How information sharing can help solve problems

I thought it might be useful to provide an example of what I am talking about when I say that law enforcement agencies can do more – a lot more – with social media than they currently are.

First, Joe the Cop

Joe’s latest blog post concerns the beatdown of a compliant motorist by a police officer. A defensive tactics trainer, Joe provides an excellent perspective into why this might have happened:

Ofc. James Mandarino, “amped up from a vehicle pursuit and believing he was about to confront 2 possibly combative drunks, prepared for the worst as the car pulled over” and ultimately committed himself to use of force. The reason? Possibly, fear. More on that in a second.

Next, Crisisblogger

A not unrelated blog post by Gerald Baron:

If you or your senior execs think that you are at a neutral starting point in public perception when an ugly situation hits, and your goal is to keep at neutral or above, you deal with the crisis in one way. But, what if you are starting the crisis from the perspective of a deep hole–that you are not neutral but public perception is already very negative, how does that impact how you deal with the crisis?

Taking it a step further

What if Joe were the chief of Ofc. Mandarino’s department? He’d be in the position Baron wrote about. He’d be on the defensive. He certainly wouldn’t want to explain his officer’s actions as the product of fear. What member of the public wants to know its chief hires scaredycat cops?

Unless Joe was going to put together a comprehensive argument for why his agency needs a better training budget, and better training.

The Force Science Research Center has published information showing that a police officer’s fear response can actually be rewired with practice, overriding that instinct and replacing it with the instinct to act rather than react.

Joe the Chief, then, might use his blog to publish a graph showing how the recession has impacted his training budget. This might show one of several things:

  • A decline in money allocated to training, and a corresponding drop in training.
  • A decline in money, but an increase in certain types of training.
  • An increase in training money, corresponding with increases in certain types of training (at the expense of others?)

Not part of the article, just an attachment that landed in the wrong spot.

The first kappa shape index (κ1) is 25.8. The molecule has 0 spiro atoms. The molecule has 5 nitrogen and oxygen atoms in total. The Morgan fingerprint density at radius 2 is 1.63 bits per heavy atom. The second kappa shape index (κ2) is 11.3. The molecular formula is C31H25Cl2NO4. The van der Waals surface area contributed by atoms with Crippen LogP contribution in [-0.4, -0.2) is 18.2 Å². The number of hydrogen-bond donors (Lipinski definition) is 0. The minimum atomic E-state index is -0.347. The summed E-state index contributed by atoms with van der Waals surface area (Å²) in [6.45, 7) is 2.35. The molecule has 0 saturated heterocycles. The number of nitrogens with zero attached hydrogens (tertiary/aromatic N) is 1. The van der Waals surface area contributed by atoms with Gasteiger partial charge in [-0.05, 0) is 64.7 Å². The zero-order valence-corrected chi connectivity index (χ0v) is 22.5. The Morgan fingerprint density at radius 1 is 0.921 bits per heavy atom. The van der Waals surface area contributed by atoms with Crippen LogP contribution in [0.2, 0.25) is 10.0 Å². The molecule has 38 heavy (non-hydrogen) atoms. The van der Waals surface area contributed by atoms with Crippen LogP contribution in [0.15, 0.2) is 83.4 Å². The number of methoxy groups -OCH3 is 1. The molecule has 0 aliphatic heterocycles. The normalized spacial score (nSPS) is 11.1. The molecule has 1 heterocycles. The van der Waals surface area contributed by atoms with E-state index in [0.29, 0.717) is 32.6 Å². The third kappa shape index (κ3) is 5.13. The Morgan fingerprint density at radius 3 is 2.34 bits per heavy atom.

• An increase in money, and an increase in training overall. This might indicate a problem with the officer.

This takes guts

Decreases in money are easy. Joe the Chief can use them to show how his agency needs more funding, which might inspire one or more local businesses to donate money, for instance. Even if the donation must go into the city’s general fund, the city is already under pressure to provide better training for the police department. (Joe the Chief might even work together with Bill the Fire Chief or others to ask for better overall public safety training and education.)

Increases in money are harder, because then it comes down to the chief’s own decision-making. The chief might have decided to allocate funds to training as a response to some other problem – digital evidence, for example, gangs, or narcotics.

This is what we mean by “transparency.” An agency that has communicated its problems all along will be more credible when an officer does something bad; the chief can say, “Clearly we need to devote more to defensive tactics training.”

Of course there are other issues in play. Training is sometimes a matter of officer motivation, as this PoliceOne.com article (more from the FSRC) points out. Officer motivation is a matter of hiring and retaining the right people. Personnel issues sometimes don’t come to light until after the officer has been at work for several years. And no chief wants to, or should, throw his or her personnel under the bus.

Transparency via social media demands a delicate balance between information sharing and leadership. The public and the officers need both. Ideally, the department’s leaders are communicating both internally and publicly.

Yeah, that’s a lot of work. A lot. As Baron wrote in a separate blog post:

We are still fighting today’s public information battles with old strategies and outdated technologies. Until communicators and their leaders understand how much the world has changed, the same mistakes will be repeated.

The job of the crisis communicator today isn’t so much put out a press release and then do some on camera interviews. It is much more about listening, evaluating, advising, and participating in the swirl of information and discussion about the event.

It’s scary. But it can be done… and needs to be done.

What assumptions are you prepared to change about public communications?

Image: Intersection Consulting via Flickr